Two years ago, the Bruins dominated the NHL's annual awards night in Las Vegas, with Tim Thomas winning the Vezina, Zdeno Chara the Norris and Claude Julien the Jack Adams. Last year, Boston came away empty-handed, but this year they have a chance to make a few more trips up to the podium between Chaka Khan performances. Over the course of the All-Star break, NESN.com Bruins beat writer Douglas Flynn will look at the chances for several Bruins to bring some hardware home from Vegas after this season. First up, has Brad Marchand put himself in the conversation for the Calder?
BOSTON — Coming into the season, Brad Marchand was just hoping to earn a spot with the big club after splitting the previous season between Providence and Boston.
Even once he secured a spot on the team out of camp, Marchand was positioned on the fourth line with veteran grinders Greg Campbell and Shawn Thornton, where he was expected to provide energy and get under the opposition's skin with his agitation.
He certainly wasn't expected to be the best rookie on the team, let alone be in the conversation for the top rookie in the league. He still has a long way to go for that latter goal, but he's already come much closer than almost everyone would have anticipated. Everyone other than Marchand himself, of course.
"At the start of the year, I just wanted to be that role player, energy guy and just help in any way I could," Marchand said. "As the season went on, I don't know what point it would have been, we started making plays with our line with Soupy and Thorty, and after that, we started getting some points and the confidence went up a bit. Around November or so I started to feel that I could maybe do a little more than expected and help in some more ways offensively."
Marchand felt confident enough to make a bold prediction to his coach.
"He told me at some point he was going to score 20 for us this year, and I think he had two goals and we were getting close to that halfway mark, right?" Bruins coach Claude Julien recalled. "And I told him he had to pick it up, and he answered the call pretty good."
Marchand has certainly picked it up. Earlier this month, he earned a promotion to a scoring line alongside Patrice Bergeron and Mark Recchi, and in 11 games on that line, Marchand has been a point-a-game player with 7-4-11 totals.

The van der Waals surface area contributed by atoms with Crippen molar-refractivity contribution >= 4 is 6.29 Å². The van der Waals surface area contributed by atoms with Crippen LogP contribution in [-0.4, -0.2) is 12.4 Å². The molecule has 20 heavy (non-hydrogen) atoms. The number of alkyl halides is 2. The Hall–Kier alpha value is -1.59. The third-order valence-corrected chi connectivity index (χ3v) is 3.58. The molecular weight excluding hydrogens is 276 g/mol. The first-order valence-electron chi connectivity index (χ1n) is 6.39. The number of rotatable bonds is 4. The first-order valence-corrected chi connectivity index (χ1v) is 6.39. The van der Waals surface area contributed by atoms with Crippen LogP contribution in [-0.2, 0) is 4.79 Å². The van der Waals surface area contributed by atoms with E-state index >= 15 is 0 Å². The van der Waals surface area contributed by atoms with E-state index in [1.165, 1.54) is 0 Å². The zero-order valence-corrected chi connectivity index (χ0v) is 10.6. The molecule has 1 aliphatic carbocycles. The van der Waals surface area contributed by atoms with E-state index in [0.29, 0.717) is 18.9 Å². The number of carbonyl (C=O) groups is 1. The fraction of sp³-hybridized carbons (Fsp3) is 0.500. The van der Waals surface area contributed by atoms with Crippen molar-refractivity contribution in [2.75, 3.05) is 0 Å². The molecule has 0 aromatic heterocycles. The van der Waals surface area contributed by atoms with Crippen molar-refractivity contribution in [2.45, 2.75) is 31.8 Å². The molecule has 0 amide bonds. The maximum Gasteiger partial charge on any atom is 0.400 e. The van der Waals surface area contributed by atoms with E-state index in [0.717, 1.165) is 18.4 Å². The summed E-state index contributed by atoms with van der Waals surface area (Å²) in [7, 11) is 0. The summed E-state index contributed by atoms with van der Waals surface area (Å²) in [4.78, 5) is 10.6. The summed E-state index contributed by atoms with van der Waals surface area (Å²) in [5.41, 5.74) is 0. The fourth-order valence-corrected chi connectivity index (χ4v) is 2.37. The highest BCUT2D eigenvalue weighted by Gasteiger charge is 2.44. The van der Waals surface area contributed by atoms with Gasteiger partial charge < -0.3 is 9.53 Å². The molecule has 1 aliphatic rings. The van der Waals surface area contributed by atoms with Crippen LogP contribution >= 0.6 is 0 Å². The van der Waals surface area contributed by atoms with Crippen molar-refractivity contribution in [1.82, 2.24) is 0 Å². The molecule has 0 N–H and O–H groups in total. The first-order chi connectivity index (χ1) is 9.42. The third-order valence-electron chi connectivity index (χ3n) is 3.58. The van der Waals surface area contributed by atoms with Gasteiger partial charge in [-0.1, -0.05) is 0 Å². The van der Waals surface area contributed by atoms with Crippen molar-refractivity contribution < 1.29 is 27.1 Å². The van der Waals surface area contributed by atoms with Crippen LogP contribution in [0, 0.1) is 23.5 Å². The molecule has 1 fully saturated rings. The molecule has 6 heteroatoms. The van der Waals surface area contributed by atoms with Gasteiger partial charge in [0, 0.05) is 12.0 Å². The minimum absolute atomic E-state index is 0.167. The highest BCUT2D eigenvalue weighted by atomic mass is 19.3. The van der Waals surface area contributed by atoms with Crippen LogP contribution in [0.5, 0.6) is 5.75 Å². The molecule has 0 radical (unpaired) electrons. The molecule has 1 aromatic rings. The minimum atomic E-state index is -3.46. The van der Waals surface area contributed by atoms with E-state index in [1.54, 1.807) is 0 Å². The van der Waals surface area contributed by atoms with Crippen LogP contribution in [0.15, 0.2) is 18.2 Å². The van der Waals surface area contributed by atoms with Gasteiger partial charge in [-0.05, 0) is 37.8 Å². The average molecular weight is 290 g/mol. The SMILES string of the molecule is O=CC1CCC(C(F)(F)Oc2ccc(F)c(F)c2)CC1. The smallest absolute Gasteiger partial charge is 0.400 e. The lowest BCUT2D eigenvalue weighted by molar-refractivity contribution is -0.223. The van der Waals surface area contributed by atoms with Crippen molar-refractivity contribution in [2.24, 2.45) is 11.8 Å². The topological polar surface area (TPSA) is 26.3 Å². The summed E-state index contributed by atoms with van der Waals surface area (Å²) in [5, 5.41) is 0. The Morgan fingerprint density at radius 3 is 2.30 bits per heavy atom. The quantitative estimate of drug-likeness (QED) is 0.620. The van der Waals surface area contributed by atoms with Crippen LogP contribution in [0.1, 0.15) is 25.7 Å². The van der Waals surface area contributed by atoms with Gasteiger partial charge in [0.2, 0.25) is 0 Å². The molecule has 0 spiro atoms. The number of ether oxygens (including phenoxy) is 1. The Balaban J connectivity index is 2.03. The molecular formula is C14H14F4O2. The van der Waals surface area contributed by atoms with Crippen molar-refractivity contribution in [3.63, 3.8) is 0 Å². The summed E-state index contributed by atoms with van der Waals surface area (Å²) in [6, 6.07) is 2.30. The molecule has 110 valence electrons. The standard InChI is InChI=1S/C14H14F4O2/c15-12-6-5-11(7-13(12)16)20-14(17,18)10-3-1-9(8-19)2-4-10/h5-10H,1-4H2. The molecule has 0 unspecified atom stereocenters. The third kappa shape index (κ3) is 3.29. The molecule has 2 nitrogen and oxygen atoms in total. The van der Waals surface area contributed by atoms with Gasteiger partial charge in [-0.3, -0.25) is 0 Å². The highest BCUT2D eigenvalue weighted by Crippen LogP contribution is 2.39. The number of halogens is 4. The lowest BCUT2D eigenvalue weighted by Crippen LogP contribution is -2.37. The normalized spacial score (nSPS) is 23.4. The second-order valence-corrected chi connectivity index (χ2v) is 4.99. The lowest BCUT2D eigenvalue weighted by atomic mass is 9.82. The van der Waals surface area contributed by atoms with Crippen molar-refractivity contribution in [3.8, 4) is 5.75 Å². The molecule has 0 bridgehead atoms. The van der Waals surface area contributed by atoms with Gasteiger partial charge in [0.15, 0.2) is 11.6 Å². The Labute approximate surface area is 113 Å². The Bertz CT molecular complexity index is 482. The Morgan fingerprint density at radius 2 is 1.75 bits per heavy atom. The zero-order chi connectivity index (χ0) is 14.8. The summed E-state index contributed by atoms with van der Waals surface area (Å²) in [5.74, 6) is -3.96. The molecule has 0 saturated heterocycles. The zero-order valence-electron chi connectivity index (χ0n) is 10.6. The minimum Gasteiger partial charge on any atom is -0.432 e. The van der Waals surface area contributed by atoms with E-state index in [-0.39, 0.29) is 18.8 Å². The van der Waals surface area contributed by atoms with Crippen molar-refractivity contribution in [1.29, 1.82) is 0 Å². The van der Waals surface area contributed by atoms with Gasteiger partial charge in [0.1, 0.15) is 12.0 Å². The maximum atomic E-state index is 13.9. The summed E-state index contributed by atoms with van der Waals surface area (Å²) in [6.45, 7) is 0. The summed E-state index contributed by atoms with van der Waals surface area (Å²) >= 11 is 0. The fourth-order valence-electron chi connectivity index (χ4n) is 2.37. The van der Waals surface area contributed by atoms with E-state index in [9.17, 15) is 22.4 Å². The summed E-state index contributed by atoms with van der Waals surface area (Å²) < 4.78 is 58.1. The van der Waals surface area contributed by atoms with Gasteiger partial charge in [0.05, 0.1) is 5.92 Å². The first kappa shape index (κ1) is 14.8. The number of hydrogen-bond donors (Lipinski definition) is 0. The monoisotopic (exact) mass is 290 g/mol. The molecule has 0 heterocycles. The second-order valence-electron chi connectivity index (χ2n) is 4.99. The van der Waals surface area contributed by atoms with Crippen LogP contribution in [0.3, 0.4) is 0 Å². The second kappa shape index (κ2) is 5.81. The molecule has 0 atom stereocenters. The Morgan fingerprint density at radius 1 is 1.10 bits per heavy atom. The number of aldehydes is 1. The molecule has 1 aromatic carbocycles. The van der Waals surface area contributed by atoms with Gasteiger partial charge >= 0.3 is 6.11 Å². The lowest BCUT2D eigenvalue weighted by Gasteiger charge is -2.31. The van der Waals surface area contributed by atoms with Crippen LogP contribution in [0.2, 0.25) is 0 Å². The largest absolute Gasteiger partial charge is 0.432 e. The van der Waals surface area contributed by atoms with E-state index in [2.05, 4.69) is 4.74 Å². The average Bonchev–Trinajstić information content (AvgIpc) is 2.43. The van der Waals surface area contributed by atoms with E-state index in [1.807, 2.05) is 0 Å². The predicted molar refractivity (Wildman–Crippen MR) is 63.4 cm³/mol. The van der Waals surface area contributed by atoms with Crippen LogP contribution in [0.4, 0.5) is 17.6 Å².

Overall, he has 13-12-25 totals, ranking him sixth in the league among rookies in goals and ninth in points. He has a long way to go to catch up with some of this year's brightest first-year stars, and a real run at the Calder Trophy is unlikely. The likes of Carolina's Jeff Skinner (18-22-40), San Jose's Logan Couture (22-11-33) and Edmonton's Taylor Hall (16-15-31), not to mention Colorado defenseman Kevin Shattenkirk and Anaheim blueliner Cam Fowler, who each have 26 points, and Philadelphia goalie Sergei Bobrovsky (21-6-3, 2.42 GAA), certainly have the inside track in the Calder chase.
But Marchand does add some other elements and intangibles to at least make a case for consideration. He leads all rookies and is seventh overall in the league with a plus-21 rating, and he also leads the entire NHL with four shorthanded goals. Marchand is seventh among rookies in hits with 59 and second in shooting percentage (15.5 percent).
Most amazing of all, he's done all that while ranking 64th among rookies in average ice time at just 13:07 a game. And while most of the other top rookies log plenty of time on the power pay to pad their stats, Marchand has played just 9:57 all season on the man advantage, coming out to a whopping average of just 12 seconds per game.
Still, that wasn't enough to even garner an invite to the rookie skills competition at this weekend's All-Star Game, not even as a replacement when Edmonton's Jordan Eberle had to withdraw with an injury.
"I never even thought about it," Marchand said. "I'm not too worried about that. It might be fun and if it happened it would have been, but I'm not going to stress about it."
Marchand then added he wouldn't want to face teammate Tyler Seguin in such an event anyway.
"I don't want to go in a skills competition with him," Marchand said. "He'd dominate me."
That's a rare lapse in Marchand's usually indomitable confidence, a self-assurance that not even last year's struggles with the big club could shake coming into this season.
"I was always confident that I could play in this league," said Marchand, who had no goals and just one assist in 20 games in Boston in 2009-10. "It's difficult when you really want to get your opportunity and you don't show what you can do. But even last year when I was up, I didn't really take advantage of it. I was a little nervous and hesitant at times. But this year I wanted to make more of the opportunity when I came in. I didn't want to let it slide."
Marchand's made the most of his chances this season. It may not be enough to earn him that coveted Calder, but he's at least shown he's worthy of being in the discussion.
Next up, will this finally be the year that Patrice Bergeron gets recognized for his strong defensive work with a Selke nomination?
Powered by WordPress.com VIP